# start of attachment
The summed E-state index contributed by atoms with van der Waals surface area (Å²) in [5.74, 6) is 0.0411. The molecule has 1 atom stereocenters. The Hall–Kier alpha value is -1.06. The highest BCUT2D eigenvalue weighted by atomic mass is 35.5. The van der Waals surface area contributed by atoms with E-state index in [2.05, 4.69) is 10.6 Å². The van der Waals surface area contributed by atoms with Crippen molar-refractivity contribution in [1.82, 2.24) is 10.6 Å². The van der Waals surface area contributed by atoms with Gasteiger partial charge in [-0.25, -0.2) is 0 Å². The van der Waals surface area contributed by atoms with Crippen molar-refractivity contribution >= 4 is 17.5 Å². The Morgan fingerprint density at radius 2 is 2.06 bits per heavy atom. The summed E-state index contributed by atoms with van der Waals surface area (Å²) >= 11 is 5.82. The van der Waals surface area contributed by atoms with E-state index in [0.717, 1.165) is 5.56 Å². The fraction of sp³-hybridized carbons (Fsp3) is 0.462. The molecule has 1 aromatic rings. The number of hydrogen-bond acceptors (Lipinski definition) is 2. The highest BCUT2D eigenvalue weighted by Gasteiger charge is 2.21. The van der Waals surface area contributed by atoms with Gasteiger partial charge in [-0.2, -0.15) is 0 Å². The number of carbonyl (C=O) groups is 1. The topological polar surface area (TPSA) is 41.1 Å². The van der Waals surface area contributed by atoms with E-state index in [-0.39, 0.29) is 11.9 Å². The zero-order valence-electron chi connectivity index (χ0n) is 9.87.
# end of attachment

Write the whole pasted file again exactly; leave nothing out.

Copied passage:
The summed E-state index contributed by atoms with van der Waals surface area (Å²) in [5.74, 6) is 0.0411. The molecule has 1 atom stereocenters. The Hall–Kier alpha value is -1.06. The highest BCUT2D eigenvalue weighted by atomic mass is 35.5. The van der Waals surface area contributed by atoms with E-state index in [2.05, 4.69) is 10.6 Å². The van der Waals surface area contributed by atoms with Crippen molar-refractivity contribution in [1.82, 2.24) is 10.6 Å². The van der Waals surface area contributed by atoms with Gasteiger partial charge in [-0.25, -0.2) is 0 Å². The van der Waals surface area contributed by atoms with Crippen molar-refractivity contribution >= 4 is 17.5 Å². The Morgan fingerprint density at radius 2 is 2.06 bits per heavy atom. The summed E-state index contributed by atoms with van der Waals surface area (Å²) >= 11 is 5.82. The van der Waals surface area contributed by atoms with E-state index in [0.717, 1.165) is 5.56 Å². The fraction of sp³-hybridized carbons (Fsp3) is 0.462. The molecule has 1 aromatic rings. The number of hydrogen-bond acceptors (Lipinski definition) is 2. The highest BCUT2D eigenvalue weighted by Gasteiger charge is 2.21. The van der Waals surface area contributed by atoms with Gasteiger partial charge in [-0.2, -0.15) is 0 Å². The number of carbonyl (C=O) groups is 1. The topological polar surface area (TPSA) is 41.1 Å². The van der Waals surface area contributed by atoms with E-state index in [-0.39, 0.29) is 11.9 Å². The zero-order valence-electron chi connectivity index (χ0n) is 9.87.